Security Beyond the Sandbox – AMP overview from Talos

Joe Malenfant from the Cisco Talos team wrote a great post summering Cisco’s Advanced Malware Protection AMP (original post found HERE). The focus of the article is going beyond sandbox technology.

A few years ago sandboxing technology really came of age in the security industry. The ability to emulate an environment, detonate a file without risk of infection, and analyze its behavior became quite a handy research tool. Since then, sandboxes have become relatively popular (not nearly on the same scale as anti-virus or firewalls) and can be found in larger organizations. You may even have purchased a sandbox a few years ago, but it’s likely that your malware analysis needs have gone beyond the traditional sandboxing technologies that simply extract suspicious samples, analyze in a local virtual machine, and quarantine.

It’s time to go beyond using sandboxing as a standalone capability in order to get the most out of it. You need a more robust malware analysis tool that fits seamlessly into your infrastructure and can continuously detect even the most advanced threats that are environmentally aware and can evade detection.

There are three typical ways that organizations purchase and deploy sandbox technology.

  1. A stand-alone solution designed to feed itself samples for analysis without dependency on other security products. This has the most flexibility in deployment but adds significant hardware costs and complexity to management and analysis, especially for distributed enterprises.
  2. A distributed feeding sensor approach, such as firewalls, IPS, or UTMs with built-in sandboxing capabilities. These solutions are usually cost effective and easy to deploy but are less effective in detecting a broad range of suspicious files including web files. They can also introduce bandwidth limitations that can hamper network performance and privacy concerns when a cloud-based solution is the only option.
  3. Built into secure content gateways, such as web or email gateways. This approach is also cost effective but focuses on web and email channels only and also introduces performance limitations and privacy concerns.

But there’s a fourth way that actually takes the best of what these approaches offer and raises the bar to help you fight well-funded attackers that get better at what they do every day: Cisco AMP Threat Grid. Through AMP Threat Grid, Cisco offers advanced malware analysis and intelligence that delivers a better ROI, better integration, and more visibility into what is happening in your environment. Don’t take my word for it, though. The Center for Internet Security recently described how they are using it to analyze malware samples from more than 19,000 state, local, tribal, and territorial governments.

AMP Threat Grid is available as an on-premises standalone malware analysis solution and as a cloud-based SaaS solution that provides a REST API to automate sample submissions from a wide range of technologies you have already invested in, including:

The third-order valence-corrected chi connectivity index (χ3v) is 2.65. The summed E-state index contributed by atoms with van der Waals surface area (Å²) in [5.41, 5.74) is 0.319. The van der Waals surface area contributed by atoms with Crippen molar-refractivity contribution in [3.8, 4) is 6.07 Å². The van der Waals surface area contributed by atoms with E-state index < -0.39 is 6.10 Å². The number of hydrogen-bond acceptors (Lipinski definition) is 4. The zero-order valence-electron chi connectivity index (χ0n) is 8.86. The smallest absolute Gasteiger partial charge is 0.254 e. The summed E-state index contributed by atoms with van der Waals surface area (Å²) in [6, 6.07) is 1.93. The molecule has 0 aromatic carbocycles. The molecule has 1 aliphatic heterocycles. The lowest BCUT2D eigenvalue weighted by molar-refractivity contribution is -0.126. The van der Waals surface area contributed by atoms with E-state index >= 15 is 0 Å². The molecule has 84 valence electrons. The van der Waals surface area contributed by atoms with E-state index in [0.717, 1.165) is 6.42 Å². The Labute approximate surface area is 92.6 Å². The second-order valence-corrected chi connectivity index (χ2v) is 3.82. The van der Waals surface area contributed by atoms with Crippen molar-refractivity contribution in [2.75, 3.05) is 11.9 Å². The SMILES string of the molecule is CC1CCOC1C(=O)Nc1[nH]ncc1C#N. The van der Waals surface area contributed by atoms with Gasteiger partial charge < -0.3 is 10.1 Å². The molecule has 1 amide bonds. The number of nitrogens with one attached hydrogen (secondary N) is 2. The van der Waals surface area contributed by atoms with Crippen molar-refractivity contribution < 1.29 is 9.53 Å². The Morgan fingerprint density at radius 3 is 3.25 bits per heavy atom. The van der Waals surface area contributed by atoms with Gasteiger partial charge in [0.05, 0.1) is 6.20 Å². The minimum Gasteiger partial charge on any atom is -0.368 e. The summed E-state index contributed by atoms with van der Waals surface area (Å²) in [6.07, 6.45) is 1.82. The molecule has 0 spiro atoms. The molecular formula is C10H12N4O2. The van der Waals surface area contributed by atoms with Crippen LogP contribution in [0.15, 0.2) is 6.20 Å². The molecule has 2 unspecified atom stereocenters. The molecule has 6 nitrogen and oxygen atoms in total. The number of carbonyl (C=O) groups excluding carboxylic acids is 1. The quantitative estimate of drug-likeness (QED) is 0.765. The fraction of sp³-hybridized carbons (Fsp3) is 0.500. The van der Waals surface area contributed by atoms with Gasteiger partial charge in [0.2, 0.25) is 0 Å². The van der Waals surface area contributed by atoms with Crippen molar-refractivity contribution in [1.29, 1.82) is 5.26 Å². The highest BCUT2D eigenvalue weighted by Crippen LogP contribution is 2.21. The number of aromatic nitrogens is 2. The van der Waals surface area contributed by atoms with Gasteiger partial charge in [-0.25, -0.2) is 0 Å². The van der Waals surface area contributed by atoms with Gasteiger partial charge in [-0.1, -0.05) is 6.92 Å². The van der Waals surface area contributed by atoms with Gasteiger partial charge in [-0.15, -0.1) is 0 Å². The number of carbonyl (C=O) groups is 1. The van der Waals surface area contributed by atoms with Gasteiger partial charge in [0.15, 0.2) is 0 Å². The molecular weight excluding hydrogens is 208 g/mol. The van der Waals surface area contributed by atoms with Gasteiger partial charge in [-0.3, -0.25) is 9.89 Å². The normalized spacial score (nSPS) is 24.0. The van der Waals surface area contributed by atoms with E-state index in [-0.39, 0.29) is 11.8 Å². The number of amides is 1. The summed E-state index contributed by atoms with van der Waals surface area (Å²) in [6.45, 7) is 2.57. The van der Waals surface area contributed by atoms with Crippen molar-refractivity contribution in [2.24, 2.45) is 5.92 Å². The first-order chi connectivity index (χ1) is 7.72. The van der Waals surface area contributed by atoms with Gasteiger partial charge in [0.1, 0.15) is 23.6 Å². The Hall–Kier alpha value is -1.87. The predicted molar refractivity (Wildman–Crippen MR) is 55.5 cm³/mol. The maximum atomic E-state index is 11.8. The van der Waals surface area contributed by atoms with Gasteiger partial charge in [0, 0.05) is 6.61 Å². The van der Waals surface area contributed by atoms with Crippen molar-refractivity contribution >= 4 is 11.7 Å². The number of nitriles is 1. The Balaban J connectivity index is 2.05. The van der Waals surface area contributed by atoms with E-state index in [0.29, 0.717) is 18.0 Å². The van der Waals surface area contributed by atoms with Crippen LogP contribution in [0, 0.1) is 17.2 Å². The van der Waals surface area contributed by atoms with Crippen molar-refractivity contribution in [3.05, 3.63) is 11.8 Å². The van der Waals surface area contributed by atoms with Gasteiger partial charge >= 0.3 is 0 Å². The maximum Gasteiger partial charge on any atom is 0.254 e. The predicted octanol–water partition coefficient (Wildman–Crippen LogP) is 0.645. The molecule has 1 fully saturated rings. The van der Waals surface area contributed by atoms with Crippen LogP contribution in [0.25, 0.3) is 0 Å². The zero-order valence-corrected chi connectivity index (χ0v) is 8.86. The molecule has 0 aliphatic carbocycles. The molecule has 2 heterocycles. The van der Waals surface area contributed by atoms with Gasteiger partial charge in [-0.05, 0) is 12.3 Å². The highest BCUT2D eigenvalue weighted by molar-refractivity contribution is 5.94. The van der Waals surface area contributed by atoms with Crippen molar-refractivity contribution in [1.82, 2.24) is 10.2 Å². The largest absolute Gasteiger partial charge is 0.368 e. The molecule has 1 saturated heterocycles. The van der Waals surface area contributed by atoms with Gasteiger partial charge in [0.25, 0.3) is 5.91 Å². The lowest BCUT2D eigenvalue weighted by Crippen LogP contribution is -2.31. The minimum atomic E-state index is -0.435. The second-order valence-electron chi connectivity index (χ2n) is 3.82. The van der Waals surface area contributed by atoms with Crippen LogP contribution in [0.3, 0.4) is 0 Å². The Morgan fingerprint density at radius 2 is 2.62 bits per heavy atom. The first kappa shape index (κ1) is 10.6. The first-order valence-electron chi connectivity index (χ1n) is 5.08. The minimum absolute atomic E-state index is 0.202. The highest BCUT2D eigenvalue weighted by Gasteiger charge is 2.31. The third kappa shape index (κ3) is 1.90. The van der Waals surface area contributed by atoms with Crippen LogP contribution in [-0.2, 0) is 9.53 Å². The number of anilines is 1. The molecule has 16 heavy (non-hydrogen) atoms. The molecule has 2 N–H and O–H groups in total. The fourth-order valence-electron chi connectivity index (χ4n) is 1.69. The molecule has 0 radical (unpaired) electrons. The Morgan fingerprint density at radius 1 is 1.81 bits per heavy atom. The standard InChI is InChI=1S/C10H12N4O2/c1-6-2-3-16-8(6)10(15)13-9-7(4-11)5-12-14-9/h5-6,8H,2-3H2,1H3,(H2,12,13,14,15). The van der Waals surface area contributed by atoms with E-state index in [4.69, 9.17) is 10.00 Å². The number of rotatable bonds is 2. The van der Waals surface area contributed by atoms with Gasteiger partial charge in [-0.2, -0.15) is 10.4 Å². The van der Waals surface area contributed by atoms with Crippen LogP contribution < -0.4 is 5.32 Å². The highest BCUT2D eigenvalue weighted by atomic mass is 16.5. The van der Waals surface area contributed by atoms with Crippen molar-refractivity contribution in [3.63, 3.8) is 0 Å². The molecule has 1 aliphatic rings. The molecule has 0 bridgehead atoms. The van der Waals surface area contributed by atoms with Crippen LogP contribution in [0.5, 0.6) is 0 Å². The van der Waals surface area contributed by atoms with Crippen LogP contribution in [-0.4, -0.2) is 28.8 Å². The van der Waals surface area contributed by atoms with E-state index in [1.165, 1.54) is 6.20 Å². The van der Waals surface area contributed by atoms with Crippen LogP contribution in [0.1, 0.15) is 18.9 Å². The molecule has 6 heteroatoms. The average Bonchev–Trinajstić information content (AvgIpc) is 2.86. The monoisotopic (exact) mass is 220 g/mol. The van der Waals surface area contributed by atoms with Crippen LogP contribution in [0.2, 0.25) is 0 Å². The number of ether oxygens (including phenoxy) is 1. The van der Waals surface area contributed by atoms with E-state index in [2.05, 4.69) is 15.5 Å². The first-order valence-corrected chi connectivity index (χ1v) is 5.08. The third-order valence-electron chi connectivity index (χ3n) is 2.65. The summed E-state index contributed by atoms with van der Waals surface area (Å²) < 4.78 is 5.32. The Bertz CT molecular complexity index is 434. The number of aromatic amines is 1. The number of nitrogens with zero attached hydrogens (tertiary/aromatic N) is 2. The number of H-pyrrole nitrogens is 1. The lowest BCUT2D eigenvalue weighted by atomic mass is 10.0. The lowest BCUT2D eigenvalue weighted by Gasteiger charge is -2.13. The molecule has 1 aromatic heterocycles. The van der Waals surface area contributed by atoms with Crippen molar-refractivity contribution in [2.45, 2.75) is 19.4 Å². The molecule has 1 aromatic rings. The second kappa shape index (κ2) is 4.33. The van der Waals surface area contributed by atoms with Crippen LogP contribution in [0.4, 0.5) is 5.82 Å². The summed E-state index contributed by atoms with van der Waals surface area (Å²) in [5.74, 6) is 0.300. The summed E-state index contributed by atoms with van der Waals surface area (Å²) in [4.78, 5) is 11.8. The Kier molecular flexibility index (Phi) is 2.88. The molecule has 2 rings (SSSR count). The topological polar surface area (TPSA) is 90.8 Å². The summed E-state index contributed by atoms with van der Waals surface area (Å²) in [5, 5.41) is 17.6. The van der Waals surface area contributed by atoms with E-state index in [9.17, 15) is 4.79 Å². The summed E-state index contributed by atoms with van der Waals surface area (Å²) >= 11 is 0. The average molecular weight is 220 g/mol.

• Firewalls and Unified Threat Management (UTM) devices from the most popular vendors, including, of course, Cisco ASA
  • Gateways for both Email and Web traffic
  • Proxy Servers
  • Security Information and Event Management (SIEM) systems
  • Governance, Risk, and Compliance (GRC) tools
  • And numerous others

Cisco has already integrated AMP Threat Grid’s malware analysis capabilities into AMP for Endpoints. This provides advanced malware analysis as part of AMP’s powerful continuous analysis and retrospective security capabilities. AMP Threat Grid is also integrated into Cisco Email and Web security solutions, providing more eyes in more places. Watch this video to hear how ADP have integrated AMP Threat Grid into their business to become an intelligence-led security organization

Each of these solutions eliminates cost and complexity while offering the ability to analyze a broad range of suspicious objects automatically, including executables, libraries (DLLs), Java, PDF, MS Office documents, XML, Flash, and URLs. Most submissions are analyzed in an average of 7.5 minutes. Not only does AMP Threat Grid analyze a broad range of objects, but it also provides deep analytics capabilities wrapped with robust context. With over 450 behavioral indicators and a malware knowledge base sourced from around the globe, AMP Threat Grid provides more accurate, context rich analytics into malware than ever before.

All samples are given a threat score based on severity and confidence that provides a quick and easy way for junior security analysts to prioritize actions and make better decisions. The threat score is on a 0-100 range, with 100 being known malware and the rest ranging from suspicious to benign because malware is not a yes or no answer.

Perhaps even most importantly, AMP Threat Grid knows its audience; it has no instrumentation within the virtual environment ensuring that even the most sophisticated environment-aware malware is caught. It’s an essential way to rise to the challenge of advanced attackers.

To hear more about how your organization to move beyond the sandbox, watch this webinar featuring experts from Forrester Research, ADP, and Cisco.

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